Marilda of Hull
|Born||In 97 AC, at Hull|
Ser Laenor Velaryon (disputed)|
Lord Corlys Velaryon (rumored)
Addam of Hull|
Alyn of Hull
The World of Ice & Fire (mentioned)|
Fire & Blood (mentioned)
Appearance and Character
Marilda was a pretty woman, small and quick. She was intelligent and adventurous.
Marilda was the daughter of a shipwright at Hull. She was frequently seen at the shipyards, often underfoot. Marilda was sixteen years old when she gave birth to Addam in 114 AC, and she was barely eighteen when Alyn was birthed in 115 AC. She refused to name the father of her sons.
When Prince Jacaerys Velaryon called for dragonseeds during the Dance of the Dragons, Marilda claimed that her children, who had silver hair and purple eyes, had been fathered by Ser Laenor Velaryon, who had died in 120 AC. Grand Maester Munkun and Septon Eustace agree with Marilda's claim, but Mushroom wrote that Addam and Alyn had actually been fathered by Laenor's own sire, Lord Corlys Velaryon, a frequent visitor to Driftmark's shipyards. After Addam became a dragonrider on Seasmoke, Corlys and Jacaerys convinced Queen Rhaenyra Targaryen to legitimize the bastard brothers as Velaryons. Addam eventually died in the Second Battle of Tumbleton.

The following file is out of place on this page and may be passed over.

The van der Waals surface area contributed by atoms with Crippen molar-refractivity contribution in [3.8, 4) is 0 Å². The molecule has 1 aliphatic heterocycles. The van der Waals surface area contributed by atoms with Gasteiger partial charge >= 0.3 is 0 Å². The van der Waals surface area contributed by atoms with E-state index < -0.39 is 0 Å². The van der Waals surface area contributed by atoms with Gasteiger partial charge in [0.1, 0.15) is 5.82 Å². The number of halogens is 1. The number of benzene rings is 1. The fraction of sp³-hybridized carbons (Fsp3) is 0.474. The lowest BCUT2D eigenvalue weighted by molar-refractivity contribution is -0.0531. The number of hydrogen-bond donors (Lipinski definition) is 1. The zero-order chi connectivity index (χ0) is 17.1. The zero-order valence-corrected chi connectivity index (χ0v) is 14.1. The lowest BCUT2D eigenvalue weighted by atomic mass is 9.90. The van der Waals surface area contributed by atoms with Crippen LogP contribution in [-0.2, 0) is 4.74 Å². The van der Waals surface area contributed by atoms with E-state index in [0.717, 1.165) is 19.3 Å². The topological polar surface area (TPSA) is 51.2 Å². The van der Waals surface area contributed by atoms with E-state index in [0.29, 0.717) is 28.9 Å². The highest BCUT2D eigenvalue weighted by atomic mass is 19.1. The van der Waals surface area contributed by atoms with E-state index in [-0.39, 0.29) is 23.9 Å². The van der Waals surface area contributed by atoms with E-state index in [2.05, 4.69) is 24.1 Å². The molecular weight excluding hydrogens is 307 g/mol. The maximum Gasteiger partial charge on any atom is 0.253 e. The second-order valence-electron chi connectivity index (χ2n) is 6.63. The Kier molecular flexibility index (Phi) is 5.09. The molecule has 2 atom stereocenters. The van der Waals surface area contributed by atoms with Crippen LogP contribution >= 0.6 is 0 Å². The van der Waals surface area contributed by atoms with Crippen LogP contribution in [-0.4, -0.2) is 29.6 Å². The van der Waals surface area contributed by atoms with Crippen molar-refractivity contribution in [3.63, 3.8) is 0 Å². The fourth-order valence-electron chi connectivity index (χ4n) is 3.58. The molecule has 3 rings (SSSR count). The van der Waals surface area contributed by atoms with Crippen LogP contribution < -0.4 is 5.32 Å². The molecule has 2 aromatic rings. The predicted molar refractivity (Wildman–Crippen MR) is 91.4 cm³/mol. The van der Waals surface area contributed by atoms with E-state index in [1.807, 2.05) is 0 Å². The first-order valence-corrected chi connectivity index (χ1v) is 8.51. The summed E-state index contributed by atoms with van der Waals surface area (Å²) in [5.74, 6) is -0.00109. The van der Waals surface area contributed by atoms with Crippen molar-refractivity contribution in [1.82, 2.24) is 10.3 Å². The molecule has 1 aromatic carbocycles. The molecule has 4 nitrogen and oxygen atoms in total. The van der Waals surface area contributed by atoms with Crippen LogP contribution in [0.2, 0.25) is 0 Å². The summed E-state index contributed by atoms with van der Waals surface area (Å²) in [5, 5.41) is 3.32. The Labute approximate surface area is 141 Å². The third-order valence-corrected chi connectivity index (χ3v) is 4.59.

After the death of Rhaenyra in the fall of Dragonstone and the pardoning of Corlys by Queen Alicent Hightower, Alyn agreed to transport King Aegon II Targaryen from Dragonstone back to King's Landing. Protected by a dozen Velaryon galleys, Marilda sailed the king to the capital aboard Mouse.
When Corlys died in King's Landing in 132 AC, Marilda and Lord Alyn sailed his body back to Driftmark aboard Mermaid's Kiss. Corlys's remains were then buried at sea near Dragonstone aboard Sea Snake.
- Fire & Blood, The Dying of the Dragons - The Red Dragon and the Gold.
- See the Marilda of Hull calculation.
- The World of Ice & Fire, The Targaryen Kings: Aegon II.
- Fire & Blood, The Dying of the Dragons - The Short, Sad Reign of Aegon II.
- Fire & Blood, Under the Regents - The Hooded Hand.
- Fire & Blood, The Lysene Spring and the End of Regency.